Pamono founder Oliver Weyergraf’s collectable design picks

Oliver’s Wish List

Our very own Oliver Weyergraf, CEO and co-founder of Pamono, is all business at the office, where he works to keep our passion project growing. But in his rare spare time, he knows how to relax and enjoy the good life. He spends his vacations sailing the Mediterranean or hiking the Alps. He’s an avid food and wine enthusiast—definitely ask him for restaurant tips when you visit Berlin. And he’s furnished his Charlottenburg home with a lovely mix of fine art and chic vintage and contemporary designs from Pamono.

A collector at heart yet ever modest, Oliver never goes for anything too flashy. But if you’re paying attention, you’ll notice he has a gift for picking out timelessly functional, quietly sophisticated, and historically significant pieces. While we were asking some of our favorite tastemakers to share their holiday wish lists, we invited Oliver to join in on the fun. Here’s what our design-loving captain is eyeing this season…


Akoya Tischlampe by Johannes Hemann (2017)

“I support upcoming German designers whenever I can, and this lamp by Hesse-based Johannes Hemann is such an attractive, inspiring conversation piece.”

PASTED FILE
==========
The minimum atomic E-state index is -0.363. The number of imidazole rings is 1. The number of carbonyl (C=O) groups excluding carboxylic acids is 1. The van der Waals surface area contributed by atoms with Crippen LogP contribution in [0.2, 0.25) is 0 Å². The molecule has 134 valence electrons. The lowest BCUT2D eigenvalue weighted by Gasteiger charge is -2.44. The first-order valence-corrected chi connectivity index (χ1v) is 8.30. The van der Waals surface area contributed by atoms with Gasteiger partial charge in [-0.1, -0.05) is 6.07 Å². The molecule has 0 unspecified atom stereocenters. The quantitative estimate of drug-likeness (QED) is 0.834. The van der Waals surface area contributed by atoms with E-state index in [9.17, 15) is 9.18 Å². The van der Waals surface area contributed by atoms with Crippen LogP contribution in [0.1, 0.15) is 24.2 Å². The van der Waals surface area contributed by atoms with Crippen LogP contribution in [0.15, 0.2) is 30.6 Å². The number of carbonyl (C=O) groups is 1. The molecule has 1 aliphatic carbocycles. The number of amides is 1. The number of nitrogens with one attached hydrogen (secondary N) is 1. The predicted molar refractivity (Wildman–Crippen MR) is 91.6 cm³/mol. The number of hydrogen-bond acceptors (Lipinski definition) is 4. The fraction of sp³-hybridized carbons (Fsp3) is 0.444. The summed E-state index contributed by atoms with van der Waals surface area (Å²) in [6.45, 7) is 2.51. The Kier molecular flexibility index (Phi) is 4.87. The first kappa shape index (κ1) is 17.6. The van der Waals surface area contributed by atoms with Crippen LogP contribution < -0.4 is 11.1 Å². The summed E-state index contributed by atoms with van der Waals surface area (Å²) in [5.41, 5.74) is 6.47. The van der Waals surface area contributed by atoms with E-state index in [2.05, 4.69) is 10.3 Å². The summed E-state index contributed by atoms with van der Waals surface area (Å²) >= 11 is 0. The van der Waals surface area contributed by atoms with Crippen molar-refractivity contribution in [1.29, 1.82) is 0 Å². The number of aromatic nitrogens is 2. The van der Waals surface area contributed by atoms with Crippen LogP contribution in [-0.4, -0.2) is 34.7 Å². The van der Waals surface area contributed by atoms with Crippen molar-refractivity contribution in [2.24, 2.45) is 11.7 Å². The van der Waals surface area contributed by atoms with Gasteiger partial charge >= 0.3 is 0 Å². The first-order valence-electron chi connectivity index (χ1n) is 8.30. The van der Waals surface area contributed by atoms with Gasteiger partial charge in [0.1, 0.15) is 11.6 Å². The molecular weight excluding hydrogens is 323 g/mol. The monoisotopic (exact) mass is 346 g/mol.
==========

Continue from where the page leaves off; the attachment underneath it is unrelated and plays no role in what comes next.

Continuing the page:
Open Back Lounge Chairs by Milo Baughman for Thayer Coggin (1970s)

“The work of Milo Baughman looks like a great investment right now, and this set has been beautifully restored.”

Maclamp by Terrence Conran for Habitat (1960s)

“What a classic of functionalism! I'm drawn to the honest, straightforward look of wood and steel.”

Gradient Mirror by Phillip Jividen (2015)

“The blue ombré effect of this mirror reminds me of the sea—one of my favorite places to be.”

Glass Vase by Arthur Percy for Gullaskruf (1950s)

“The perfectly pure forms of midcentury Scandinavian glass stop me in my tracks every time.”

Yuno Glassware by Chmara.Rosinke for Krosno (2017)

This new collection of glassware from young Austrian studio Chmara.Rosinke is on my list because it’s minimalist but also playful. I would really enjoy toasting friends and family with these.”

Halle-Form Vase by Marguerite Friedlaender for KPM (1930s)

“I’ve recently had the chance to tour the KPM headquarters here in Berlin and fell in love with the company’s legacy of craftsmanship. I would like to start a little KPM collection, and this piece would make a great start. It was designed by Bauhaus-trained artist Marguerite Friedlaender-Wildenhain, so it doubles up on my love of German design history.”

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